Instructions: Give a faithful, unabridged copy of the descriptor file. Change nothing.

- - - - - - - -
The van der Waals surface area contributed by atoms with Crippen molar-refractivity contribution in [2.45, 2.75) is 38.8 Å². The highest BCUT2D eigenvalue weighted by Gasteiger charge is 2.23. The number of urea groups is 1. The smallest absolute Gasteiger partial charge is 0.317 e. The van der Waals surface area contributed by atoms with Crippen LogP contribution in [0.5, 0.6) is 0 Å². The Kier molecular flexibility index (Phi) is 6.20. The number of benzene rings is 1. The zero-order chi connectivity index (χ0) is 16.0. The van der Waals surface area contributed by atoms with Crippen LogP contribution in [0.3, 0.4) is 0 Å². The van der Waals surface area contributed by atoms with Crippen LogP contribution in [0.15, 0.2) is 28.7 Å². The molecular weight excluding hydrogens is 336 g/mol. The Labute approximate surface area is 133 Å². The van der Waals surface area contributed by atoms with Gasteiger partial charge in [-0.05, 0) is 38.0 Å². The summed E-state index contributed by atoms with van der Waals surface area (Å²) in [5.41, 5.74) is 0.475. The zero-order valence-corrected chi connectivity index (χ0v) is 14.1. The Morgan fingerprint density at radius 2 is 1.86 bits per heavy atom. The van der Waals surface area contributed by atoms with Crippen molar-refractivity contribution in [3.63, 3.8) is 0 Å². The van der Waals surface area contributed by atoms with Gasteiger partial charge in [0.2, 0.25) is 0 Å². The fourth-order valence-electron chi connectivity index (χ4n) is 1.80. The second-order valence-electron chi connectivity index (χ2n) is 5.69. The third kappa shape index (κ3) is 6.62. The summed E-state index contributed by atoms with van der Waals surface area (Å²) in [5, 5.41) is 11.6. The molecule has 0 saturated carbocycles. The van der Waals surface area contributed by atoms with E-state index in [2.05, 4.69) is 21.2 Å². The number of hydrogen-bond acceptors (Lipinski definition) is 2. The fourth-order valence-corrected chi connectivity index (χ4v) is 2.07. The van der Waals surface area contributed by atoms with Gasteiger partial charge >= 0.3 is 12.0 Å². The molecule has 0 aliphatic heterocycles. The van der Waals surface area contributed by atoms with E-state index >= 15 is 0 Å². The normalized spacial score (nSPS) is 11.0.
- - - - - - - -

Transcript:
The van der Waals surface area contributed by atoms with Crippen molar-refractivity contribution in [2.45, 2.75) is 38.8 Å². The highest BCUT2D eigenvalue weighted by Gasteiger charge is 2.23. The number of urea groups is 1. The smallest absolute Gasteiger partial charge is 0.317 e. The van der Waals surface area contributed by atoms with Crippen LogP contribution in [0.5, 0.6) is 0 Å². The Kier molecular flexibility index (Phi) is 6.20. The number of benzene rings is 1. The zero-order chi connectivity index (χ0) is 16.0. The van der Waals surface area contributed by atoms with Crippen LogP contribution in [0.3, 0.4) is 0 Å². The van der Waals surface area contributed by atoms with Crippen LogP contribution in [0.15, 0.2) is 28.7 Å². The molecular weight excluding hydrogens is 336 g/mol. The Labute approximate surface area is 133 Å². The van der Waals surface area contributed by atoms with Gasteiger partial charge in [-0.05, 0) is 38.0 Å². The summed E-state index contributed by atoms with van der Waals surface area (Å²) in [5.41, 5.74) is 0.475. The zero-order valence-corrected chi connectivity index (χ0v) is 14.1. The Morgan fingerprint density at radius 2 is 1.86 bits per heavy atom. The van der Waals surface area contributed by atoms with Crippen molar-refractivity contribution in [3.63, 3.8) is 0 Å². The van der Waals surface area contributed by atoms with Gasteiger partial charge in [0.2, 0.25) is 0 Å². The fourth-order valence-electron chi connectivity index (χ4n) is 1.80. The second-order valence-electron chi connectivity index (χ2n) is 5.69. The third kappa shape index (κ3) is 6.62. The summed E-state index contributed by atoms with van der Waals surface area (Å²) in [5, 5.41) is 11.6. The molecule has 0 saturated carbocycles. The van der Waals surface area contributed by atoms with E-state index in [2.05, 4.69) is 21.2 Å². The number of hydrogen-bond acceptors (Lipinski definition) is 2. The fourth-order valence-corrected chi connectivity index (χ4v) is 2.07. The van der Waals surface area contributed by atoms with Gasteiger partial charge >= 0.3 is 12.0 Å². The molecule has 0 aliphatic heterocycles. The van der Waals surface area contributed by atoms with E-state index >= 15 is 0 Å². The normalized spacial score (nSPS) is 11.0.